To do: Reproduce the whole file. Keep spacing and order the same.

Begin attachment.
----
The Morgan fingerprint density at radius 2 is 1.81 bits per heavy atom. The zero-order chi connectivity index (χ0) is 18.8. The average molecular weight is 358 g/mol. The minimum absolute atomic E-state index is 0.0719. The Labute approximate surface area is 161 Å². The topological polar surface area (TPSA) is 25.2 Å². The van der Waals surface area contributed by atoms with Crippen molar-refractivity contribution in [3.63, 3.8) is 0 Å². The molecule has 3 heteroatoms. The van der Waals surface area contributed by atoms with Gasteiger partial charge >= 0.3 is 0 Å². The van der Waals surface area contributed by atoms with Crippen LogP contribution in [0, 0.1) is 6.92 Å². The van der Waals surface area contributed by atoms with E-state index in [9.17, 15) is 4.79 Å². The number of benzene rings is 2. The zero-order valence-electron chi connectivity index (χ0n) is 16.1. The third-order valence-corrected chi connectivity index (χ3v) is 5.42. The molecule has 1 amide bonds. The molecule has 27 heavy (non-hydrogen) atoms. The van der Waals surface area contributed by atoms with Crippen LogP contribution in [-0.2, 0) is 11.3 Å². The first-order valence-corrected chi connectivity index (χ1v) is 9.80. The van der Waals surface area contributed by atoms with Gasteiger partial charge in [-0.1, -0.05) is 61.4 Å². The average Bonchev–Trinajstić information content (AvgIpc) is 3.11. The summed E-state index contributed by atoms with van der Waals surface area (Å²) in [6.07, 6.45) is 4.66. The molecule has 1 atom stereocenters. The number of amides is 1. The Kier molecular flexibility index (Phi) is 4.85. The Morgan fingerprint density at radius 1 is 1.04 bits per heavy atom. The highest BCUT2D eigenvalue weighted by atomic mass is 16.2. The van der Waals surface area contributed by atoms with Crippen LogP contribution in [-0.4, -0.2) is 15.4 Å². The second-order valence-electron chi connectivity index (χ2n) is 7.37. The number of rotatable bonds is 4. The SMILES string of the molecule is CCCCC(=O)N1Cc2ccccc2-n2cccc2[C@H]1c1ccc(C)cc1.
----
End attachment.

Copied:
The Morgan fingerprint density at radius 2 is 1.81 bits per heavy atom. The zero-order chi connectivity index (χ0) is 18.8. The average molecular weight is 358 g/mol. The minimum absolute atomic E-state index is 0.0719. The Labute approximate surface area is 161 Å². The topological polar surface area (TPSA) is 25.2 Å². The van der Waals surface area contributed by atoms with Crippen molar-refractivity contribution in [3.63, 3.8) is 0 Å². The molecule has 3 heteroatoms. The van der Waals surface area contributed by atoms with Gasteiger partial charge >= 0.3 is 0 Å². The van der Waals surface area contributed by atoms with Crippen LogP contribution in [0, 0.1) is 6.92 Å². The van der Waals surface area contributed by atoms with E-state index in [9.17, 15) is 4.79 Å². The number of benzene rings is 2. The zero-order valence-electron chi connectivity index (χ0n) is 16.1. The third-order valence-corrected chi connectivity index (χ3v) is 5.42. The molecule has 1 amide bonds. The molecule has 27 heavy (non-hydrogen) atoms. The van der Waals surface area contributed by atoms with Crippen LogP contribution in [-0.2, 0) is 11.3 Å². The first-order valence-corrected chi connectivity index (χ1v) is 9.80. The van der Waals surface area contributed by atoms with Gasteiger partial charge in [-0.1, -0.05) is 61.4 Å². The average Bonchev–Trinajstić information content (AvgIpc) is 3.11. The summed E-state index contributed by atoms with van der Waals surface area (Å²) in [6.07, 6.45) is 4.66. The molecule has 1 atom stereocenters. The number of amides is 1. The Kier molecular flexibility index (Phi) is 4.85. The Morgan fingerprint density at radius 1 is 1.04 bits per heavy atom. The highest BCUT2D eigenvalue weighted by atomic mass is 16.2. The van der Waals surface area contributed by atoms with Crippen LogP contribution in [-0.4, -0.2) is 15.4 Å². The second-order valence-electron chi connectivity index (χ2n) is 7.37. The number of rotatable bonds is 4. The SMILES string of the molecule is CCCCC(=O)N1Cc2ccccc2-n2cccc2[C@H]1c1ccc(C)cc1.